What is the Flat Rate Scheme (FRS)?
The Flat Rate Scheme (FRS) for VAT is an alternative method for a business to calculate their VAT liability on their quarterly returns, designed to simplify record keeping for small businesses.
Under the typical/standard VAT scheme, each quarter a business needs to record the total amount of VAT collected from its customers, the total amount of VAT paid to its suppliers and then calculate the difference. This difference is the amount owed to (or from) HMRC.
Under the Flat Rate Scheme, a business applies a fixed rate percentage to their gross taxable sales and the result is the amount that is owed to (or from) HMRC.
The fixed rate percentage will vary depending on the businesses trade. Find out more below, we provide example workings for both schemes below.
Example A - Standard Scheme
Net Sales = £10,000
VAT @ 20% = £2,000
Net Purchases = £6,000
VAT @ 20% = £1,200
VAT Liability = £700
Example B - Flat Rate Scheme (assuming 7.5% rate)
Net Sales = £10,000
VAT @ 20% = £2,000
Gross Sales = £12,000
Multiply Gross Sales by 7.5%:
£12,000 x 7.5% = £900
VAT Liability = £900
Benefits of the Flat Rate Scheme
The main benefit of using the Flat Rate Scheme for VAT is that it can make preparing your VAT returns faster and easier. The reason for this is that the calculation is much more straightforward.
If you have minimal VATable expenditure (e.g. expenses with suppliers who charge you VAT) then you could also benefit from having a much lower VAT liability by being on the Flat Rate Scheme than if you were on the standard scheme.
Drawbacks of the Flat Rate Scheme
The biggest negative of the Flat Rate Scheme is that it does not allow you to reclaim any VAT from your purchases (e.g. Amazon UK PPC, Import VAT, Accounting Fees, etc). If your business is based in the UK and has a high level of purchases or imports, then your VAT liabilities may be higher on the Flat Rate Scheme than the Standard Scheme.
A second major drawback of the Flat Rate Scheme is that the Flat Rate applies to zero-rated sales too. This means that if your business sells zero-rated products (such as coffee) or exports a high number of goods outside of the EU (which are usually zero-rated for VAT purposes) then your VAT liability will be higher on the Flat Rate Scheme as the rate would also be applied to those sales, whereas on the Standard Scheme those sales would have included £NIL VAT.
Who is allowed to join the Flat Rate Scheme?
VAT registered businesses with a taxable turnover of <£150,000 may apply to join the Flat Rate Scheme.
A business can join the FRS at the same time as registering for VAT, or, at any point where they are VAT registered (so long as their taxable turnover is <£150,000).
When do you need to leave the Flat Rate Scheme?
Businesses must leave the Flat Rate Scheme and move onto the Standard Scheme of VAT when their taxable turnover exceeds £230,000.
If your turnover is between £150,000 and £230,000 you are not allowed to join the Flat Rate Scheme, although you can still stay on the scheme until you reach the £230,000 threshold.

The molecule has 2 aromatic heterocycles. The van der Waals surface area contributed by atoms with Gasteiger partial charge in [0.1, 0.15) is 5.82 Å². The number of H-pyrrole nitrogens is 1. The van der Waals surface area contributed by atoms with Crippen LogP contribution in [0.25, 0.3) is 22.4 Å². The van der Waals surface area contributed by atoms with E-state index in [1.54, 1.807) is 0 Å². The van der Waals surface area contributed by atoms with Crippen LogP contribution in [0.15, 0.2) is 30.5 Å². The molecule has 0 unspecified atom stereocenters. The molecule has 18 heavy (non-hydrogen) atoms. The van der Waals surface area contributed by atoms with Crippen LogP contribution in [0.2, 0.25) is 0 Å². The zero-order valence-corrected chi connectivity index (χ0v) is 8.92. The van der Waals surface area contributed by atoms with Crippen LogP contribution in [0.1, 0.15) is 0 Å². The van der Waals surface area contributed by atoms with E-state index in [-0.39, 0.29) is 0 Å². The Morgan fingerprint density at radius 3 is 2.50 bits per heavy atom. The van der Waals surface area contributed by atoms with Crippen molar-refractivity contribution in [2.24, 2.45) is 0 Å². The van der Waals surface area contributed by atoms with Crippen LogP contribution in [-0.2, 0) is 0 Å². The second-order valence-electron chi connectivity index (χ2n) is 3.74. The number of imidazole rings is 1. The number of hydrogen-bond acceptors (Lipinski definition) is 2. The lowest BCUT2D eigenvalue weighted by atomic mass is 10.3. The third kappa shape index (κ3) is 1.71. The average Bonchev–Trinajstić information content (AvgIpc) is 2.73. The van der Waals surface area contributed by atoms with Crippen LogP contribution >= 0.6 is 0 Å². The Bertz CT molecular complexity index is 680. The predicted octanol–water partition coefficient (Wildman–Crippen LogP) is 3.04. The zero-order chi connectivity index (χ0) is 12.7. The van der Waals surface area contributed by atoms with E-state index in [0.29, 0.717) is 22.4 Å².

If you register for VAT and also apply to join the FRS from the date of registration, this DOES NOT affect your right to reclaim pre-registration VAT on your first VAT return.
What Flat Rate Scheme percentage should you use?
Each type of business activity has its own fixed flat rate percentage associated with it, see HMRC’s table for reference.
The commonly used fixed percentage for an ecommerce business is 7.5% - as this is the flat rate percentage if a business‘ main activity is “retail not listed elsewhere”.
Flat Rate Scheme if you have multiple trades
However, if there is more than one business activity, you would need to prioritise the fixed rate according to which activity is conducted the most.
Flat Rate Scheme - Limited Cost Traders
In order to prevent businesses from abusing the Flat Rate Scheme, in April 2017 HMRC introduced the concept of “Limited Cost Traders”.
If your business purchases VATable goods costing a total of less than 2% of your annual turnover (OR if the goods cost more than 2% but less than £1000 a year) then your business will be classified as a “limited cost trader”.
If you are a Limited Cost Trader then, regardless of your businesses trade, you will need to use a flat rate of 16.5% when preparing your VAT return.
Since 16.50% of 120% = 19.80% this means that in almost all cases, being a Limited Cost Trader and being on the Flat Rate Scheme brings virtually no benefit. In fact, it usually means that you are usually much better off being on the standard scheme.
Should I be on the Flat Rate Scheme or the Standard Scheme for VAT?
As a rule of thumb, it is usually more beneficial for ecommerce businesses to register for the Standard Scheme for VAT.
In general, the VAT they are able to reclaim from their purchases is usually much lower than the benefit provided by the flat rate of 7.5%.
There are obviously exceptions to this rule and ultimately you, as a business owner, will need to look at your current and expected outgoings before making a decision about whether to apply to join the Flat Rate Scheme.
Before you make your decision, you will need to consider the following:
- What expenses do you have that incur VAT?
- Is the business profitable?
- Do you have any major purchases planned in the coming months (e.g. have you placed several large goods orders for Christmas that will incur import VAT when imported into the UK)?
- Do you incur any zero-rated sales? If so, what is the percentage of these of your total sales?
We are Accountants for Ecommerce, and we work with all types of Ecommerce businesses. If you have any questions about Flat Rate VAT or if you need help making a decision about whether to apply to be on the Flat Rate Scheme vs Standard Scheme of VAT then get in touch with us today.